PORTLAND, Maine — Maine leaders have stood together this week to condemn the rise of anti-Asian American sentiment after a 21-year-old white man in Atlanta allegedly went on a shooting spree, killing eight people — six of them Asian women.
Those who recognized racist antagonism behind the killings found no comfort from Georgia police who were investigating the case. Cherokee County Sheriff Frank Reynolds said that the suspect “gave no indicators” that the crimes were racially motivated.
In Maine, community leaders are speaking out against rising hate directed at people of Asian descent.
Ophelia Hu Kinney, a United Methodist faith leader, saw “a rush to fill what seemed to be silence from allies and a lot of other Asian people,” on social media after the deadly attack. But she’s hoping that the reckoning can slow down.
“We just need some time to process what is happening,” she said.
In the aftermath of the attacks, Hu Kinney saw a lot of “shattered innocence” from people processing the horror online.
“A common response from well-intentioned people was that folks could not believe that something like this could have happened,” Hu Kinney said. “I think one of the pitfalls of sharing that is that it could be taken very literally — as in, you cannot believe that something like this could happen.”
But for Hu Kinney, a worship coordinator at Portland’s Hope.Gate.Way church, the reality is much different.
“Anti-Asian sentiment in the U.S. has been around as long as the U.S. has been a nation, and longer than that,” said Hu Kinney, who has also been subjected to racist attacks in Maine.
Conversations like the ones happening after Atlanta aren’t possible for her to opt out of, like many Americans, but she recognizes that events can impel other people to learn more.
There have been 3,800 reported anti-Asian incidents nationwide in the past year according to Stop AAPI Hate, a nonprofit organization that tracks violence, discrimination and harassment directed at Asian American and Pacific Islander communities. The majority of those have targeted women.
Stop AAPI Hate partly attributes the rise to prejudice and misinformation stemming from the coronavirus pandemic, after elected officials — including many in the Trump administration — have used Asian people as a scapegoat for the virus and spread misinformation for political gain. But those attacks have persisted after the election, with more than 500 such incidents taking place so far in 2021.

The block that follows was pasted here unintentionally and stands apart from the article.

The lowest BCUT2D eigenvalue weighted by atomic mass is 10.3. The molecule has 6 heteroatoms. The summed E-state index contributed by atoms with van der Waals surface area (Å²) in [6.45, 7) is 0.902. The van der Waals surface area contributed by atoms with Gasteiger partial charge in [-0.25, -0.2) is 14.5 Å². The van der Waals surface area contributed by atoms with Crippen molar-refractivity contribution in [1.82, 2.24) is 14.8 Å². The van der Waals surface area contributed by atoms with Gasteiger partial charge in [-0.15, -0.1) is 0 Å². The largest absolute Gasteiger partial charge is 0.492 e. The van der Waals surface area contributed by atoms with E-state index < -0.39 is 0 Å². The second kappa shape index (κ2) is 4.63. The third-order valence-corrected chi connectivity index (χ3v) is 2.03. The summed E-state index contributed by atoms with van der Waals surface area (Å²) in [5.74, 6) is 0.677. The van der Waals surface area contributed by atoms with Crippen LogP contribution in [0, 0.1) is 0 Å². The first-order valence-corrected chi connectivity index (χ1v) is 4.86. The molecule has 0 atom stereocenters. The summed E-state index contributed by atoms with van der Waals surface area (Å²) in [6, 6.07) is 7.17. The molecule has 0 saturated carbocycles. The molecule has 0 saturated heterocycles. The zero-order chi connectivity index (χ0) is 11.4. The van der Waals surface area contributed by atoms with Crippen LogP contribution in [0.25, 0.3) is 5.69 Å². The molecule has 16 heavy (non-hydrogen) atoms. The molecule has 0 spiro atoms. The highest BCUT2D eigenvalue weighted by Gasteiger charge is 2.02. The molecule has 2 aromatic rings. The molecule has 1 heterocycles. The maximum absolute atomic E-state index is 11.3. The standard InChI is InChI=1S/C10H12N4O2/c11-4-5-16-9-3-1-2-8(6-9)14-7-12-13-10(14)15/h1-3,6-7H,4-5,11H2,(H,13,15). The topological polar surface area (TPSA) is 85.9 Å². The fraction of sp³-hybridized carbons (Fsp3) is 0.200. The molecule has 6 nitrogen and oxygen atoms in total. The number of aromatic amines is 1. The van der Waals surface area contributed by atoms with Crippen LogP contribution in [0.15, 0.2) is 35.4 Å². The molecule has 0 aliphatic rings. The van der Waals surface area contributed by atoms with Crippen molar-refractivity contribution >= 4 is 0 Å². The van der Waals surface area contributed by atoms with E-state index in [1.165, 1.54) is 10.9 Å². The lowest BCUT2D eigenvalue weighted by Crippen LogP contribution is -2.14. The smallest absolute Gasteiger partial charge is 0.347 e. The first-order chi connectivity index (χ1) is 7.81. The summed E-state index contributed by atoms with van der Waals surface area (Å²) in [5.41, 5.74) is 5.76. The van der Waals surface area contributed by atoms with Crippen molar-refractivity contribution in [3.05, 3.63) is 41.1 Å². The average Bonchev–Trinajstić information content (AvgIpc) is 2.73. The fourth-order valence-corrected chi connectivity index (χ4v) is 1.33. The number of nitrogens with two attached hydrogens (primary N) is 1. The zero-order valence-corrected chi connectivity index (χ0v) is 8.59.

Zabrina Richards, a board member of the Chinese American Friendship Association of Maine, stressed the importance of Mainers talking about events like the Atlanta killings as a way of understanding how sinophobia — racism against Asian people — has become increasingly troubling during the pandemic.
“Everyone must talk about what has been happening to the Asian Pacific Islander American communities,” Richards said. “These incidents have left many of us shaken, scared and fearful for our loved ones’ lives and ourselves.”
Richards, a Chinese American adoptee and a senior at the New School in Kennebunk, is one of several youth leaders speaking about the Asian American youth experience in Maine at a March 31 panel discussion organized by the Holocaust and Human Rights Center of Maine titled “Racism is a Virus.”
“On behalf of the people of Maine, I express our deepest condolences to the families and friends who are mourning the loss of their loved ones, and we share in the pain of Asian Americans as they seek to heal and feel safe in the wake of this horrific attack,” said Mills, who ordered the flag lowered for a week under direction from President Joe Biden.
To Richards, the incident could serve as a flashpoint for learning how the Asian American experience folds into the fight against white supremacy.
“Our experiences have often been dismissed due to our perceived experiences. From being portrayed as the ‘model minority’ in mainstream media, it hides the fact that many Asian Pacific Islander Americans don’t live this life,” Richards said. “When you see the data disaggregated, you see that some Asian Pacific Islander Americans live in poverty, don’t finish high school and are not living life in luxury. Thus, this has led to many Asian Pacific Islander Americans feeling dismissed when we do tell our stories and experiences of hate, violence and racism.”